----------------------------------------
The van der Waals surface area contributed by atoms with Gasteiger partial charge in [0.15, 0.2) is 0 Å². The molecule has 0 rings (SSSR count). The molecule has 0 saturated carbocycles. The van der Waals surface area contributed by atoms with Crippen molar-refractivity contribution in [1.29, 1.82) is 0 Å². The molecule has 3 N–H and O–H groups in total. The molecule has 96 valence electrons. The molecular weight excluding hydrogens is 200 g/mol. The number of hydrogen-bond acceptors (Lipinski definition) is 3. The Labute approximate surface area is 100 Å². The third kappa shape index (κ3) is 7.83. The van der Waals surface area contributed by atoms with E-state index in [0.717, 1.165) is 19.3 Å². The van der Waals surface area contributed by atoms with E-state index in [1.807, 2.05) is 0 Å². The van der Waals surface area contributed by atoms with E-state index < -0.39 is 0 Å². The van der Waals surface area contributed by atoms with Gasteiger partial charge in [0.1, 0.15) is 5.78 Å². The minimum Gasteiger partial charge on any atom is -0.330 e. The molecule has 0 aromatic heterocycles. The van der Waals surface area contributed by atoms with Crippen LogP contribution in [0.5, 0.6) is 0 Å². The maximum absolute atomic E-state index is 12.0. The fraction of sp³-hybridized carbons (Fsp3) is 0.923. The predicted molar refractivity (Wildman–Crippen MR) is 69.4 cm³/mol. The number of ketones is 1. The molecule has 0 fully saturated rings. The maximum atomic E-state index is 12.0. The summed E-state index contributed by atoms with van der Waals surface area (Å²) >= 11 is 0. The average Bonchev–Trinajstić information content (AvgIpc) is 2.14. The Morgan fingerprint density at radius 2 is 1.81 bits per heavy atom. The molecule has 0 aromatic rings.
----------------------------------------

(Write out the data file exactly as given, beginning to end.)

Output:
The van der Waals surface area contributed by atoms with Gasteiger partial charge in [0.15, 0.2) is 0 Å². The molecule has 0 rings (SSSR count). The molecule has 0 saturated carbocycles. The van der Waals surface area contributed by atoms with Crippen molar-refractivity contribution in [1.29, 1.82) is 0 Å². The molecule has 3 N–H and O–H groups in total. The molecule has 96 valence electrons. The molecular weight excluding hydrogens is 200 g/mol. The number of hydrogen-bond acceptors (Lipinski definition) is 3. The Labute approximate surface area is 100 Å². The third kappa shape index (κ3) is 7.83. The van der Waals surface area contributed by atoms with E-state index in [0.717, 1.165) is 19.3 Å². The van der Waals surface area contributed by atoms with E-state index in [1.807, 2.05) is 0 Å². The van der Waals surface area contributed by atoms with E-state index < -0.39 is 0 Å². The van der Waals surface area contributed by atoms with Gasteiger partial charge in [0.1, 0.15) is 5.78 Å². The minimum Gasteiger partial charge on any atom is -0.330 e. The molecule has 0 aromatic heterocycles. The van der Waals surface area contributed by atoms with Crippen LogP contribution in [0.5, 0.6) is 0 Å². The maximum absolute atomic E-state index is 12.0. The fraction of sp³-hybridized carbons (Fsp3) is 0.923. The predicted molar refractivity (Wildman–Crippen MR) is 69.4 cm³/mol. The number of ketones is 1. The molecule has 0 fully saturated rings. The maximum atomic E-state index is 12.0. The summed E-state index contributed by atoms with van der Waals surface area (Å²) >= 11 is 0. The average Bonchev–Trinajstić information content (AvgIpc) is 2.14. The Morgan fingerprint density at radius 2 is 1.81 bits per heavy atom. The molecule has 0 aromatic rings.